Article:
Tornadoes rampaged in western and central Kansas for the second night in a row, destroying at least one house and causing widespread damage to farm buildings and power lines.
There were no immediate reports of deaths or injuries.
Emergency officials in Commanche County said the city of Protection took a direct hit from a tornado Friday night, but they had no details yet.
Kiowa County officials said a funnel cloud passed directly over Greensburg, causing minor damage. A massive tornado destroyed most of Greensburg a year ago.
Authorities in the counties of Ellis, Trego and Gove also reported destruction. They said crews were out assessing the damage.
Many of the communities suffered minor damage Thursday night when as many as 10 tornadoes touched down.
On her way to a family reunion in Bird City, a small town in northwest Kansas, Rhonda Miller, a Lawrence Journal-World citizen journalist, and her two children spotted a tornado a half mile wide touching ground near Interstate 70.
"We could literally feel the air sucking in the direction of the tornado," she said.
Just past Grainfield, a small town along I-70, they approached a line of cars that were pulled over on the side of the road. At the same time Miller realized several sheriff's deputies had blocked traffic, several storm chaser vehicles sped past Millers' car and pulled ahead into a median. Miller said she watched several people jump out of their vehicles with photographic equipment.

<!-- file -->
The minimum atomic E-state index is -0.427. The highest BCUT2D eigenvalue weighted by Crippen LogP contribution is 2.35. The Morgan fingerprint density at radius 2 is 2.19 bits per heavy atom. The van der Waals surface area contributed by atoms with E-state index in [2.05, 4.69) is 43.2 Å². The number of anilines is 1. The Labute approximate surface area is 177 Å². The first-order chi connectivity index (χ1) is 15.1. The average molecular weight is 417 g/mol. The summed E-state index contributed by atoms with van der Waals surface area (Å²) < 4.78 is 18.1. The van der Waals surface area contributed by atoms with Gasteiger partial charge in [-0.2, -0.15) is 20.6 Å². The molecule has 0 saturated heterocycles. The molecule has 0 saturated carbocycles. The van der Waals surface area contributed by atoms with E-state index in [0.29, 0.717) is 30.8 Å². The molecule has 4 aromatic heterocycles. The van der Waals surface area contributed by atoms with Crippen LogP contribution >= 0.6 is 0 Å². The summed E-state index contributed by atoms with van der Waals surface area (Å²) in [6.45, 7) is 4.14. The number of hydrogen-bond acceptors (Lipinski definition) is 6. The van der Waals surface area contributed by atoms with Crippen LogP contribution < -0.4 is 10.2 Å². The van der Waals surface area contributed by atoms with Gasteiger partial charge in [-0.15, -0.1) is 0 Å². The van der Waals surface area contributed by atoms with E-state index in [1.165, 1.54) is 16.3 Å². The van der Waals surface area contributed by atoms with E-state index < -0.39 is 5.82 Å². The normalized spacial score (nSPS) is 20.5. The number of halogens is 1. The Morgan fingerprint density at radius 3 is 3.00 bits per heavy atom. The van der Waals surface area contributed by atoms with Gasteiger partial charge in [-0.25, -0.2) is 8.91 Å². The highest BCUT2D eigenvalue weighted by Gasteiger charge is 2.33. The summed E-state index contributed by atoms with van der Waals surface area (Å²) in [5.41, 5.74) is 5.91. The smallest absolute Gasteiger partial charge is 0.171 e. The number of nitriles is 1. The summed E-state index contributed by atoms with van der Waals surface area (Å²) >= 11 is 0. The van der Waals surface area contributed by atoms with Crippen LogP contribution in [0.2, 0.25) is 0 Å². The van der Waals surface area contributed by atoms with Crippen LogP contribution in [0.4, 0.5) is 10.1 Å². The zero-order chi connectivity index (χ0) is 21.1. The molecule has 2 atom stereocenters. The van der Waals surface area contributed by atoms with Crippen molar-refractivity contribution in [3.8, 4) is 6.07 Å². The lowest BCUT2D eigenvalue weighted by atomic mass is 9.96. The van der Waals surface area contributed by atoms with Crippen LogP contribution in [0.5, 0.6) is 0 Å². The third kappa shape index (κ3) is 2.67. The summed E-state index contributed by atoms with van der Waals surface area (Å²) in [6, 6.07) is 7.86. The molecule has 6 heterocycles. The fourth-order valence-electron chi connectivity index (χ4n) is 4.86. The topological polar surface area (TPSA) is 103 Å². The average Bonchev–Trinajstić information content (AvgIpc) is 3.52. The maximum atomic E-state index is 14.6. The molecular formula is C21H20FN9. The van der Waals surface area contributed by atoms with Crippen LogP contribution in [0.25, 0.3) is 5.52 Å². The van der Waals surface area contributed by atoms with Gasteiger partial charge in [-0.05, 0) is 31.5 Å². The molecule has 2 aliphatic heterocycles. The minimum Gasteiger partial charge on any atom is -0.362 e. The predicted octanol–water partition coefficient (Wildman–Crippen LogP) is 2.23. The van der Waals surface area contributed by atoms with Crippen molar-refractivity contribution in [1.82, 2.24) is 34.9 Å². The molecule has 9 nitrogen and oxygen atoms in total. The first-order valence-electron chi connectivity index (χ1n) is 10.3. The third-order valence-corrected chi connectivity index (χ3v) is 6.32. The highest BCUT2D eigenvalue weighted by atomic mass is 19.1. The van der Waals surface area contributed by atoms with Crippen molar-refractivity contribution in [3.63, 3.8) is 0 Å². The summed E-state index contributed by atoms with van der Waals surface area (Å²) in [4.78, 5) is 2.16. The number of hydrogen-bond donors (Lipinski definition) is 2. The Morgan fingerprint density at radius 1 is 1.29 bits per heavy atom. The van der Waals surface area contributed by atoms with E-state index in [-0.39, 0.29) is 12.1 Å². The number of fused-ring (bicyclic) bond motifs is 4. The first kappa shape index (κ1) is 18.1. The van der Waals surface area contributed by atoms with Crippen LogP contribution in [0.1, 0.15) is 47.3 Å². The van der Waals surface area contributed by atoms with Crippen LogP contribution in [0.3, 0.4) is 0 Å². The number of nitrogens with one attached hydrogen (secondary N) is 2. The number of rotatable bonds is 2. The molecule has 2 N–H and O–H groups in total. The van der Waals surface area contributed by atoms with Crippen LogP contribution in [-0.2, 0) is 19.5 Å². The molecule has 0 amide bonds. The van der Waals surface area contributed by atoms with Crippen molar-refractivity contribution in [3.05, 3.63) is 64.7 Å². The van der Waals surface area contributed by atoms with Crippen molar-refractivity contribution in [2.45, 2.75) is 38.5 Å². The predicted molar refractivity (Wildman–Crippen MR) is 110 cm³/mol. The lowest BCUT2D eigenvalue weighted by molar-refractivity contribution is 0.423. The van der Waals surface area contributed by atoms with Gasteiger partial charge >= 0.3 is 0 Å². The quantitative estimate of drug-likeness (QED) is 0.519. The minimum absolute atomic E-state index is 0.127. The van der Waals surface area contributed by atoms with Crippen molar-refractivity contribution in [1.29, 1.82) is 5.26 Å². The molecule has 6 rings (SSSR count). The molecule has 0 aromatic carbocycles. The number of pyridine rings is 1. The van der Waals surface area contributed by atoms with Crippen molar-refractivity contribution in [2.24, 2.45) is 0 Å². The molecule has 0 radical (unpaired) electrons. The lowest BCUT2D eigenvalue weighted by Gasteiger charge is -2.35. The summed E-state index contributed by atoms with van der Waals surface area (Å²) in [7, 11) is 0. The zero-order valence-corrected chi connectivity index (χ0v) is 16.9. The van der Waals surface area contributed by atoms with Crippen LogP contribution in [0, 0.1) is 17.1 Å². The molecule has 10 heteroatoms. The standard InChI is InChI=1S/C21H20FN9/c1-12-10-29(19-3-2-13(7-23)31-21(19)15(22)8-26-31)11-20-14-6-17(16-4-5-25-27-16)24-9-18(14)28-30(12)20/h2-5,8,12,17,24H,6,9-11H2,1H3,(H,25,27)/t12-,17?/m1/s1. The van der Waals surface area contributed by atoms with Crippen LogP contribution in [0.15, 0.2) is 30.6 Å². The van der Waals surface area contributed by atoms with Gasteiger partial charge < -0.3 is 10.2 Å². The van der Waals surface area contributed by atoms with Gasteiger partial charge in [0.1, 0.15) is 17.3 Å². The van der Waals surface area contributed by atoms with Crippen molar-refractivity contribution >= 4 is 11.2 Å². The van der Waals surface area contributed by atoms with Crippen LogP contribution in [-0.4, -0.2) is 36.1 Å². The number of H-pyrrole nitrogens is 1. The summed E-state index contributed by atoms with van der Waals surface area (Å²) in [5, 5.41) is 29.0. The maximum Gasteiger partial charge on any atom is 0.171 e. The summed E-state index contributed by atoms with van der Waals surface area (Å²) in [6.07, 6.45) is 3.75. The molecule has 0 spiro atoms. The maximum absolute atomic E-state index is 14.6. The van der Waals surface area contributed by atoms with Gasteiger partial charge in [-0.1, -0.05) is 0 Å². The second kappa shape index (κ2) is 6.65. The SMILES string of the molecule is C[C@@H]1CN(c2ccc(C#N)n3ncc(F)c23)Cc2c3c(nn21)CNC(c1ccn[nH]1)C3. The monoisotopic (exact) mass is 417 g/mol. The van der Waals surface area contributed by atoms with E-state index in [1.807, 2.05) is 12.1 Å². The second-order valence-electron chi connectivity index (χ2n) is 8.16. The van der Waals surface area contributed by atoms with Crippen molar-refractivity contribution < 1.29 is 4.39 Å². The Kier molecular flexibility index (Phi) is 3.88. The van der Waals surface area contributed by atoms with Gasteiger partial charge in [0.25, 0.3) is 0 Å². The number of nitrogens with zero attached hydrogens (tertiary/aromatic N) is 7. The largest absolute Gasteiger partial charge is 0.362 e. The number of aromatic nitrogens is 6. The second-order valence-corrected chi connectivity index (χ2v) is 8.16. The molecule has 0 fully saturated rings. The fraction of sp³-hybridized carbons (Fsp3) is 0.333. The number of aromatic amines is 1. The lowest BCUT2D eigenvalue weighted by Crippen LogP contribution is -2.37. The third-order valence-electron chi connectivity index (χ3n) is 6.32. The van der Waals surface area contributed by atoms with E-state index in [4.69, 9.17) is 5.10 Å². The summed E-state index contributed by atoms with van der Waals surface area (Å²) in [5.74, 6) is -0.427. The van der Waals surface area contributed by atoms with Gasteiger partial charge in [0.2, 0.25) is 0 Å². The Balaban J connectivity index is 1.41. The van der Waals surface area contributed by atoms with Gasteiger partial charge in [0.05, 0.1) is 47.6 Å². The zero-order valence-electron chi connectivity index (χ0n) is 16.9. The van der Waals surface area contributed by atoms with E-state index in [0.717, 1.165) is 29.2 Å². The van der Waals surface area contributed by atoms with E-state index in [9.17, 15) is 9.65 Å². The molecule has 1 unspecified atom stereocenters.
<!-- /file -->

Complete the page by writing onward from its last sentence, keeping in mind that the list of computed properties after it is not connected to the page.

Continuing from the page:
It was then Miller saw the tornado touch the ground for about two minutes.
After brief discussion about whether to stay in the car of get out, she and her son, Scott Miller, 20, and daughter Apple Miller, 17, decided to join the storm chasers.
"I hadn't seen one that big and it was literally coming right at us," Miller said. "I was thinking at what point in time are we going to do something?"
If it had come in any closer, they were going to return to the car, she said, but the boldness of the storm chasers encouraged the Millers to remain standing on the road.
"These guys (the storm chasers) were absolutely thrilled they could capture this," Miller said.
She said she met a few of them who were from Denver giving a $200 storm-chasing tour to people from Salt Lake City.
Miller's son, who had gone through storm spotter training, was just as excited, she said.
"He always wanted to see one that close up," Miller said. "He thought it was the best thing in the world."
Once the storm dissipated the Millers returned to their car. Back on the road they traveled about half a mile west and saw a car that had been destroyed, possibly by the tornado.
"It was totally in pieces," she said.
The storm was expected to continue producing super cells Friday night and into the morning, but they were expected to move north and east into central and eastern Nebraska, and would likely miss eastern Kansas, said Jennifer Schack, 6News chief meteorologist.